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So I mentioned that I had a limit on tires and wheels in showroom stock. I was indeed competing, so the rulebook dictated what I could do. Same diameter wheels and width was determined by class. Tires also had requirements of being DOT tires, but at that time, R compound DOT tires were very common from lots of manufacturers.

When you get right down to it, it makes the most sense to choose a car you like for the street that will hold up on the track. The biggest advantage of the STi are the brakes. You won't be constantly battling with boiling fluid with the Brembos. You will be with the stock WRX brakes. If you're going to do coilovers, don't get the garbage far east crap, most of which comes out of one of 2 factories (Taiwan and China) and are private labeled with cool colors. Something like an H&R Club Sport is probably about entry level. I'm partial to Ohlin. Consider instead springs and struts appropriate to the car. Up that rear sway bar. Get lots of seat time....that's going to give you more than anything else.
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Old 09-19-2019, 02:30 PM   #7
vlad11591
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stock WRX to stock sti, a WRX can beat an STI depending on the driver.

I thought about tracking on my WRX but realized that I'm too lazy to switch out tires etc every track day, and it can be a very expensive hobby.

I know SCCA has specific classes based on mods. I would first start there. See what class you want to compete in, and then see what modifications are allowed/not allowed. I would first compete stock to get a feel for the limits of the car. With a good alignment, the WRX stock can compete fairly well.

For suspension upgrades-
Strut/shock combo/coils is really personal preference. Do your research. There are a lot of vendors on this site that will be very helpful in answering questions, and suggest good products for your goals. You'll also need lower control arms to adjust rear camber. So add that to the budget.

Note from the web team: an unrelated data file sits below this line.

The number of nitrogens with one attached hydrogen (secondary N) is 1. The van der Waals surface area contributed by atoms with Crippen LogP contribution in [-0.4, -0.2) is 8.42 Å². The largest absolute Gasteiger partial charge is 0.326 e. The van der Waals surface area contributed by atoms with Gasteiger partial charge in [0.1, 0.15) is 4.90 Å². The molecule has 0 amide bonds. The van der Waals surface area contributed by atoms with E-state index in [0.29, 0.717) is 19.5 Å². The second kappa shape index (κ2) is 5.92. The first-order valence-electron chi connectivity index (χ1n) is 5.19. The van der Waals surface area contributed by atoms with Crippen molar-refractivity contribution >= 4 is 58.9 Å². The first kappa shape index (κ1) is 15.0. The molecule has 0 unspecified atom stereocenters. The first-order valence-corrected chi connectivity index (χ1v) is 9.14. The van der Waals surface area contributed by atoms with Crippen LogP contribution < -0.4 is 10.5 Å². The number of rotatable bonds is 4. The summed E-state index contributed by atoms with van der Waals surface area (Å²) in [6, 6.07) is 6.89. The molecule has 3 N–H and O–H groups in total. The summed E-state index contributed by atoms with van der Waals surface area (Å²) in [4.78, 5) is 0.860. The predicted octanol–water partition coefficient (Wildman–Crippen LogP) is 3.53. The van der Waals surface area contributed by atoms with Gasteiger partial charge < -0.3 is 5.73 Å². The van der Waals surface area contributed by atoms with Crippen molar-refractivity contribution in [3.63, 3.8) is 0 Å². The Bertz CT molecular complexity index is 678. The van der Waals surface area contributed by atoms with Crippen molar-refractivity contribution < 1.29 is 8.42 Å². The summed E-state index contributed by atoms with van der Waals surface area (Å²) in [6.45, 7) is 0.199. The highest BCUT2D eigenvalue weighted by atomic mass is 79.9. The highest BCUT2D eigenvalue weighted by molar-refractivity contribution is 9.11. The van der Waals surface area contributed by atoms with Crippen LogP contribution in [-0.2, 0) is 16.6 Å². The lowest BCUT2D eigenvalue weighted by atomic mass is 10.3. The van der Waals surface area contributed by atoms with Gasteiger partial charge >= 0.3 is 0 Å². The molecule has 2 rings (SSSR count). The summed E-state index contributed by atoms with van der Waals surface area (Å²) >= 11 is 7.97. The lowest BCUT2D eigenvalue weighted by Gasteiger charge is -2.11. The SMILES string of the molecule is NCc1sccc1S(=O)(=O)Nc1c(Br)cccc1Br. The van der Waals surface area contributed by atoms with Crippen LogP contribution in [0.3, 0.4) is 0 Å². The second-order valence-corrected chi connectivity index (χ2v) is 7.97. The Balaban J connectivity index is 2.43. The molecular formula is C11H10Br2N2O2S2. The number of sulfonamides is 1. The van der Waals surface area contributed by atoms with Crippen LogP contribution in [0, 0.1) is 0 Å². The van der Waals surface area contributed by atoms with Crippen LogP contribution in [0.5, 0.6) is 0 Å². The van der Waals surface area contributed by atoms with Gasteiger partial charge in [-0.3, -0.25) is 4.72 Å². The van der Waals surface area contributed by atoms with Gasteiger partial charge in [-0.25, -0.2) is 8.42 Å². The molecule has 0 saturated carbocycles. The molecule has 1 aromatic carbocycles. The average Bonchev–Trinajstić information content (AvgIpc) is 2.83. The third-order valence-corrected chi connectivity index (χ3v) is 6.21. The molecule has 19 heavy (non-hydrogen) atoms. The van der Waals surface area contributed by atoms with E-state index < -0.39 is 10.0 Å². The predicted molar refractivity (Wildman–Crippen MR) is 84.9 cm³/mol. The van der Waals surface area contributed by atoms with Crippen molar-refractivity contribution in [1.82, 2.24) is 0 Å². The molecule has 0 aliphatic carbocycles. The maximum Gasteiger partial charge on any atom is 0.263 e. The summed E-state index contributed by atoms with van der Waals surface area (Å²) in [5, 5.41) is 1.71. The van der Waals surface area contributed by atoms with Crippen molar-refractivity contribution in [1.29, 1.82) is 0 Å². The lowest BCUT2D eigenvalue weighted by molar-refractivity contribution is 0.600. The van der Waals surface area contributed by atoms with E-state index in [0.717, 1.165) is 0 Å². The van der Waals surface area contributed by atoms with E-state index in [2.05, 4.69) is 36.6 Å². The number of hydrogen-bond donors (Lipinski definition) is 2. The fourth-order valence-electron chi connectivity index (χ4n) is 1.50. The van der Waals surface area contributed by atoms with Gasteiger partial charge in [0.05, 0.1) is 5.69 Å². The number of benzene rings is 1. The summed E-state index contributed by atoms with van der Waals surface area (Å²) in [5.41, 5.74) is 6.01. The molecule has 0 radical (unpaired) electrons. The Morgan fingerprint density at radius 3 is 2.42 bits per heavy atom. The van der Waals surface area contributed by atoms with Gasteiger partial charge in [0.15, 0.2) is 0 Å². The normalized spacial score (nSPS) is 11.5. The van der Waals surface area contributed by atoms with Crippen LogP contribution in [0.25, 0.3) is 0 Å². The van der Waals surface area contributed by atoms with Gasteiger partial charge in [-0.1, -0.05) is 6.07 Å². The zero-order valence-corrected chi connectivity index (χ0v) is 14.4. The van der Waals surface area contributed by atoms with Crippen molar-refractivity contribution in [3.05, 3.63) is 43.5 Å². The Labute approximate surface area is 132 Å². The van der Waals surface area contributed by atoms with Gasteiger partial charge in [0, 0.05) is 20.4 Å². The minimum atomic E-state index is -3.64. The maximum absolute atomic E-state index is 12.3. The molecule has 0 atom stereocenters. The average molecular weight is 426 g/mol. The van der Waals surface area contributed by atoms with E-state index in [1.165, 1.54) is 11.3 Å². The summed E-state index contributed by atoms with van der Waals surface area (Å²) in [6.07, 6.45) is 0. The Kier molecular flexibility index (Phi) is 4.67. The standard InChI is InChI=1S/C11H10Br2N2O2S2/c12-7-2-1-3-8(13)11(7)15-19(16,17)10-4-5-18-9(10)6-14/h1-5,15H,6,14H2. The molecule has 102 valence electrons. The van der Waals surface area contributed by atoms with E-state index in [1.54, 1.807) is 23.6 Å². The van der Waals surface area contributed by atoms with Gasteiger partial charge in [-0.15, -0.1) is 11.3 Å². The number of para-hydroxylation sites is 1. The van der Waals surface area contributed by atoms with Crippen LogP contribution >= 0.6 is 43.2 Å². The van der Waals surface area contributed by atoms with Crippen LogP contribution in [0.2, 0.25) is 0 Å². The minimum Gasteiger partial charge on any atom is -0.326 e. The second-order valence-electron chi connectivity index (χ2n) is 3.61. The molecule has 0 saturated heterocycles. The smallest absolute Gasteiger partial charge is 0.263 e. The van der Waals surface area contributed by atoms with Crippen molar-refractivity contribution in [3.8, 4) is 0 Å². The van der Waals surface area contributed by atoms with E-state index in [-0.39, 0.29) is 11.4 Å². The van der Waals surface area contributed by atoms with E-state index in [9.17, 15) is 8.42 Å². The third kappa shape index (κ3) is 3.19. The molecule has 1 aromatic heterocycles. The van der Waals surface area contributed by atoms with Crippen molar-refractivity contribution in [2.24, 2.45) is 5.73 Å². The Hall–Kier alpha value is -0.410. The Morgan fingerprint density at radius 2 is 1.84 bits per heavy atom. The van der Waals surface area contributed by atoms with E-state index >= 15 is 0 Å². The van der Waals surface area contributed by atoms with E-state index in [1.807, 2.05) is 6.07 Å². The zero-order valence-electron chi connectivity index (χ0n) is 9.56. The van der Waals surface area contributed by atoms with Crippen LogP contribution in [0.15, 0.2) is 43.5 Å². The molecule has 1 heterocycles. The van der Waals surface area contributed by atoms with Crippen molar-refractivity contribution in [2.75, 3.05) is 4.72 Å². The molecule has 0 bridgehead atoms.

Brake/tran fluid, brakes/pads- definitely want to do that to

For power-
TGV/EGR deletes and TMIC. Top mount intercooler gets heat soaked pretty quickly, especially after longer track days. Depending on weather conditions, you'll probably need that sooner rather than later. Pro tune. You're good. You should be around 270-280 whp. You can add flex fuel if you wish to get over that 300. You can probably add a downpipe if you wish, but really not a bottleneck for more power as it is in the STI.

You're probably looking at 4-5k in upgrades for everything. Even with all this, you can likely get beat by a more experienced driver in a stock STI. If you go base WRX then yes you'll still be under the STI, but premium/limited you're looking at the gap of a new STI.
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Old 09-19-2019, 04:09 PM   #8
pazzoduc
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OK I'll bite.

EJ25 issues, I'm gonna guess you are talking about rod bearings.

Quote:
Originally Posted by BrandonDrums View Post
Precautions:
  1. Ignore the manual and use a non resource-conserving _W-40 oil
    There are 0w-40, 5w-40 and 10w-40 oils well documented in this thread that perform very well in turbo Subaru engines. The most commonly found and popular oils are: Shell Rotella T6 5w-40, Mobile 1 Advanced Full Synthetic 0w-40 (DO NOT USE REGULAR OR GREEN CAP MOBILE 1), Pennzoil Ultra 0W-40 just to name a few with good data. The first number matters less than the 2nd number but if in doubt about trying an oil go for a thicker W weight like 10w-40 if you can't find the named oils above.
  2. Taking extra precaution to use fresh high-octane fuel
  3. Increasing oil change intervals in general but especially when driven hard.
  4. Avoiding prolonged runs at or near redline and WOT. If you drive heavy, change your oil more frequently and use better oil!!
  5. Avoiding out of the box staged tunes when you're unable to verify the 'health' of the tune via datalogging & wherewithal to make corrective changes
  6. Not installing aftermarket intake components without a proper tune as the accuracy of the MAF sensor's readings can be affected causing improper fuel ratios
  7. drive it like you bought it. These cars are fun but they are essentially CHEAP fun so don't expect them to pull racetrack duty out of the box like a supercar.
That said get the STI, follow recommendations and spring for a set of suitable tires.

You're welcome... LOL.
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Old 09-20-2019, 07:20 AM   #9
Straight6
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If you are going to be doing tons of track duty, I would hands down get the STi. Heck, if I was going to track my daily (need the 4 doors and space) I would get the STi over the CTR/RS/R all day, never mind a WRX. The VA chassis STi with some tweaks is an absolute track weapon.